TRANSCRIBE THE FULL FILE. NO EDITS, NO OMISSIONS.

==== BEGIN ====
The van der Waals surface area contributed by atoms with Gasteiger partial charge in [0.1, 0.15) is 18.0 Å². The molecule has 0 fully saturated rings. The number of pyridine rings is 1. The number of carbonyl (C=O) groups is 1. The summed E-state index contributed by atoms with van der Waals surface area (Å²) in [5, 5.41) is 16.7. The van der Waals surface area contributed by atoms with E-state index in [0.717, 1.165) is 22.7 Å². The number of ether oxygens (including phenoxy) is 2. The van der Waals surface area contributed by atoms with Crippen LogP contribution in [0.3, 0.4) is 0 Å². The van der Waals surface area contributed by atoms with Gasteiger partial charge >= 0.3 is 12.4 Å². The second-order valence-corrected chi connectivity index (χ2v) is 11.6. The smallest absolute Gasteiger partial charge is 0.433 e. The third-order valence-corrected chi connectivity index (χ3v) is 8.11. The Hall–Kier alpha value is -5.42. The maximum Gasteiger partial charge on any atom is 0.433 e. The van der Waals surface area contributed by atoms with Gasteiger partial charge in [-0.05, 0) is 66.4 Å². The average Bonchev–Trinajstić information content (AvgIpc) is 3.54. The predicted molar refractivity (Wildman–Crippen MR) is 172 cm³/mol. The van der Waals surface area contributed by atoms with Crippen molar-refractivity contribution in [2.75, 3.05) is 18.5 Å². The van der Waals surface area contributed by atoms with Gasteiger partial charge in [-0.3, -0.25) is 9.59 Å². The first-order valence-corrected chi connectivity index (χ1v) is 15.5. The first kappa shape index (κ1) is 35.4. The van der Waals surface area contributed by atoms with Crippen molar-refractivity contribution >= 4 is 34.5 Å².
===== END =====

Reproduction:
The van der Waals surface area contributed by atoms with Gasteiger partial charge in [0.1, 0.15) is 18.0 Å². The molecule has 0 fully saturated rings. The number of pyridine rings is 1. The number of carbonyl (C=O) groups is 1. The summed E-state index contributed by atoms with van der Waals surface area (Å²) in [5, 5.41) is 16.7. The van der Waals surface area contributed by atoms with E-state index in [0.717, 1.165) is 22.7 Å². The number of ether oxygens (including phenoxy) is 2. The van der Waals surface area contributed by atoms with Crippen LogP contribution in [0.3, 0.4) is 0 Å². The van der Waals surface area contributed by atoms with Gasteiger partial charge >= 0.3 is 12.4 Å². The second-order valence-corrected chi connectivity index (χ2v) is 11.6. The smallest absolute Gasteiger partial charge is 0.433 e. The third-order valence-corrected chi connectivity index (χ3v) is 8.11. The Hall–Kier alpha value is -5.42. The maximum Gasteiger partial charge on any atom is 0.433 e. The van der Waals surface area contributed by atoms with Gasteiger partial charge in [-0.05, 0) is 66.4 Å². The average Bonchev–Trinajstić information content (AvgIpc) is 3.54. The predicted molar refractivity (Wildman–Crippen MR) is 172 cm³/mol. The van der Waals surface area contributed by atoms with Crippen molar-refractivity contribution in [2.75, 3.05) is 18.5 Å². The van der Waals surface area contributed by atoms with Gasteiger partial charge in [-0.3, -0.25) is 9.59 Å². The first-order valence-corrected chi connectivity index (χ1v) is 15.5. The first kappa shape index (κ1) is 35.4. The van der Waals surface area contributed by atoms with Crippen molar-refractivity contribution >= 4 is 34.5 Å².